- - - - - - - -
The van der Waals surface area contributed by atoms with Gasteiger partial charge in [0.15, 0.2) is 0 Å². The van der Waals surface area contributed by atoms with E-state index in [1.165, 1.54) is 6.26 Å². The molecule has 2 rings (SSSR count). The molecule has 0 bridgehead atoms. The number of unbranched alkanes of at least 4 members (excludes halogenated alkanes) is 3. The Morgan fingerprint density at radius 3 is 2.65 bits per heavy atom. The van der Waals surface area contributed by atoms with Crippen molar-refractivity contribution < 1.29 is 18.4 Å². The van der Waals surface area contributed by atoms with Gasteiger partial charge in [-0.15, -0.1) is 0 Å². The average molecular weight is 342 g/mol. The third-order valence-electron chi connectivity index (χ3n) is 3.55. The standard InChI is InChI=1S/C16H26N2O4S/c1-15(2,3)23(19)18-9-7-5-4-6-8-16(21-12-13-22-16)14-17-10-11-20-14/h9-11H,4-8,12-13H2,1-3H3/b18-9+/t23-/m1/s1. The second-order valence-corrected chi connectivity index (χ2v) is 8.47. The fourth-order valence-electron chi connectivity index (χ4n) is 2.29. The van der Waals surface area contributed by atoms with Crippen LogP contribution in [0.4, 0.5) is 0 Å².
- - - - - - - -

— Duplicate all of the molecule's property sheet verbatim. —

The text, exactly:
The van der Waals surface area contributed by atoms with Gasteiger partial charge in [0.15, 0.2) is 0 Å². The van der Waals surface area contributed by atoms with E-state index in [1.165, 1.54) is 6.26 Å². The molecule has 2 rings (SSSR count). The molecule has 0 bridgehead atoms. The number of unbranched alkanes of at least 4 members (excludes halogenated alkanes) is 3. The Morgan fingerprint density at radius 3 is 2.65 bits per heavy atom. The van der Waals surface area contributed by atoms with Crippen molar-refractivity contribution < 1.29 is 18.4 Å². The van der Waals surface area contributed by atoms with Gasteiger partial charge in [-0.15, -0.1) is 0 Å². The average molecular weight is 342 g/mol. The third-order valence-electron chi connectivity index (χ3n) is 3.55. The standard InChI is InChI=1S/C16H26N2O4S/c1-15(2,3)23(19)18-9-7-5-4-6-8-16(21-12-13-22-16)14-17-10-11-20-14/h9-11H,4-8,12-13H2,1-3H3/b18-9+/t23-/m1/s1. The second-order valence-corrected chi connectivity index (χ2v) is 8.47. The fourth-order valence-electron chi connectivity index (χ4n) is 2.29. The van der Waals surface area contributed by atoms with Crippen LogP contribution in [0.4, 0.5) is 0 Å².